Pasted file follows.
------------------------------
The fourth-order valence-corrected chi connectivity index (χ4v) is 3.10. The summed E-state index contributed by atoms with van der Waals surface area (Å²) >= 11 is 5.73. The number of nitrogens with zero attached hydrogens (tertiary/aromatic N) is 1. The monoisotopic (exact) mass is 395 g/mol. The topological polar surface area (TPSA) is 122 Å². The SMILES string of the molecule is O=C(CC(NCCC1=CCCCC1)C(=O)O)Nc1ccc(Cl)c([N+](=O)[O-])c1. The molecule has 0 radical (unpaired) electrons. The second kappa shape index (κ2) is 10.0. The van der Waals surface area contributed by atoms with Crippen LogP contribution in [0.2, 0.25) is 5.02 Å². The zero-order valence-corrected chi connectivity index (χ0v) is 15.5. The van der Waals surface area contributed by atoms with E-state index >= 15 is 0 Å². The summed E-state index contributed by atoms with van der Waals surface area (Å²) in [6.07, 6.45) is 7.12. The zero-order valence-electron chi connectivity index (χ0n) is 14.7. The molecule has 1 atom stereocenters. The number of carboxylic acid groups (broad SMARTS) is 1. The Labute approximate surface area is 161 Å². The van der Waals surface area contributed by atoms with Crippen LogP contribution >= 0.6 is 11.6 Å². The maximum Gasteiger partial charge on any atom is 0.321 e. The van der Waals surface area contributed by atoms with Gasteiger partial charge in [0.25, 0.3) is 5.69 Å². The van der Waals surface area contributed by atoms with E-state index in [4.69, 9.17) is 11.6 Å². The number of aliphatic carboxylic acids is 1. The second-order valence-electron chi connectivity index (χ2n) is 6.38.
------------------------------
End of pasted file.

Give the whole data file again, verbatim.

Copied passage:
The fourth-order valence-corrected chi connectivity index (χ4v) is 3.10. The summed E-state index contributed by atoms with van der Waals surface area (Å²) >= 11 is 5.73. The number of nitrogens with zero attached hydrogens (tertiary/aromatic N) is 1. The monoisotopic (exact) mass is 395 g/mol. The topological polar surface area (TPSA) is 122 Å². The SMILES string of the molecule is O=C(CC(NCCC1=CCCCC1)C(=O)O)Nc1ccc(Cl)c([N+](=O)[O-])c1. The molecule has 0 radical (unpaired) electrons. The second kappa shape index (κ2) is 10.0. The van der Waals surface area contributed by atoms with Crippen LogP contribution in [0.2, 0.25) is 5.02 Å². The zero-order valence-corrected chi connectivity index (χ0v) is 15.5. The van der Waals surface area contributed by atoms with E-state index >= 15 is 0 Å². The summed E-state index contributed by atoms with van der Waals surface area (Å²) in [6.07, 6.45) is 7.12. The zero-order valence-electron chi connectivity index (χ0n) is 14.7. The molecule has 1 atom stereocenters. The number of carboxylic acid groups (broad SMARTS) is 1. The Labute approximate surface area is 161 Å². The van der Waals surface area contributed by atoms with Crippen LogP contribution >= 0.6 is 11.6 Å². The maximum Gasteiger partial charge on any atom is 0.321 e. The van der Waals surface area contributed by atoms with Gasteiger partial charge in [0.25, 0.3) is 5.69 Å². The van der Waals surface area contributed by atoms with E-state index in [4.69, 9.17) is 11.6 Å². The number of aliphatic carboxylic acids is 1. The second-order valence-electron chi connectivity index (χ2n) is 6.38.